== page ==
4. The “fact checks” of this video were pretty much all inadequate; only one fact check could explain what the heck was going on. The others said it was a flawed experiment but were unable to explain the flaw. This shows you just how bad the fact checkers and the experts they rely on are. None of the acknowledged that the CO2 levels when you inhale are likely unsafe. They all avoided making any calculation of the CO2 concentration whatsoever (are you surprised?).
  5. The bottom line is that people who think they are being “safe” by using an N95 mask are, in fact, choosing the worst possible solution: not only will it not protect them from the virus, but it is the most likely to cause them to breathe unsafe CO2 levels.
  6. Finally, the reason I’m bringing this up now is that it was included in a recent video and I wanted to set the record straight about this video.

Here’s the explanation for why it’s not as bad as it looks

The meter used in the Bigtree video is available for $139 on Amazon. It is not accurate above 2,000 ppm, but, for our purposes, that doesn’t matter.

For the purposes of the explanation, we can assume the meter is perfectly accurate. You’d have gotten a similar result with a perfectly accurate meter.

Here’s the magic trick…

The video is misleading, but not for any of the reasons any of the fact checkers pointed out. In fact, as far as I could tell, not a single fact checker got this right!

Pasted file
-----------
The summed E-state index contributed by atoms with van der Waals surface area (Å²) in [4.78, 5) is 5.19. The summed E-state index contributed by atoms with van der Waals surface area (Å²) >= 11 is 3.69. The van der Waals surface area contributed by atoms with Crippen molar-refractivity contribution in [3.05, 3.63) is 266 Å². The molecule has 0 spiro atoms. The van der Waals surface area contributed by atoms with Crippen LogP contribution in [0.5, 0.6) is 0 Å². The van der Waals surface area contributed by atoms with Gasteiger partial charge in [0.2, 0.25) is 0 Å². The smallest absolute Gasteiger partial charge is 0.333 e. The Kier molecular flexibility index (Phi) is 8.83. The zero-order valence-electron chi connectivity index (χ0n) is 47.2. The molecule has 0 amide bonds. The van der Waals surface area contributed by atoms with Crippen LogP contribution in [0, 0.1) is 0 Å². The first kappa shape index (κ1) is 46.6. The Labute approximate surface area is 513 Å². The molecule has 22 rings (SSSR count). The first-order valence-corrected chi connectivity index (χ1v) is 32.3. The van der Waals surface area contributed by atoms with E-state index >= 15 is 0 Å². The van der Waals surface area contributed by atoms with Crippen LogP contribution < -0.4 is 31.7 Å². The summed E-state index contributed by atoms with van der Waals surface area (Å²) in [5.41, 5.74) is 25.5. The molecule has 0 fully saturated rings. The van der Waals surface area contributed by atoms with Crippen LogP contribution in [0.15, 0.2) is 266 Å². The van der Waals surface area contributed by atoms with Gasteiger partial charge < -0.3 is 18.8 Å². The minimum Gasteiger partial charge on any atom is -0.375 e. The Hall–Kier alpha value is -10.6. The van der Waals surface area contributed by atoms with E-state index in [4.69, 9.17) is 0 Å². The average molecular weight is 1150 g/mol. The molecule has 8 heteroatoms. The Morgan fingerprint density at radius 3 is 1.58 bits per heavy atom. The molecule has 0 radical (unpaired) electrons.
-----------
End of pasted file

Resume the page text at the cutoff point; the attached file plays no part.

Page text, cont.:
The most important thing is that you have to understand the limitations of the meters. These meters never show an instantaneous measurement; they all have a response time of between 15 to 30 seconds depending on the meter (the MSA meters respond in around 15 seconds). This meter seems to settle in around 30 seconds which is why the meter value kept rising over the 30 seconds of the main test (it rose continually over the period… time it yourself).

So you are looking at an AVERAGE value over 30 seconds on the meter. That’s the key piece most everyone missed.

If the meter displayed a real-time instantaneous value, we would see a MUCH lower CO2 level on inhale (which is what counts for health reasons) and a very high reading on exhale (since the CO2 of exhaled air is around 38,000 ppm).

The reason you’d see a low CO2 concentration on inhalation is that a large quantity of outside air is being drawn through the mask at that point which would reduce the instantaneous CO2 concentration for that part of the breathing cycle. This is because the volume of CO2 trapped in the mask is relatively small since the mask conforms to his face.

So if we have a 600 ppm room CO2 level, nearly zero trapped gas in the mask, and a 38,000 ppm level for exhaled gas and we spend an equal amount of time exhaling and inhaling, then the meter is going to average out (assuming it is linear) at 19,300 which is, of course, “off the scale” of the meter.

That’s why the meter maxes out. Duh.

But that doesn’t mean the inhaled air is unsafe. To find out, we need to do a calculation.

The key is determining the CO2 level whenever the wearer breathes in.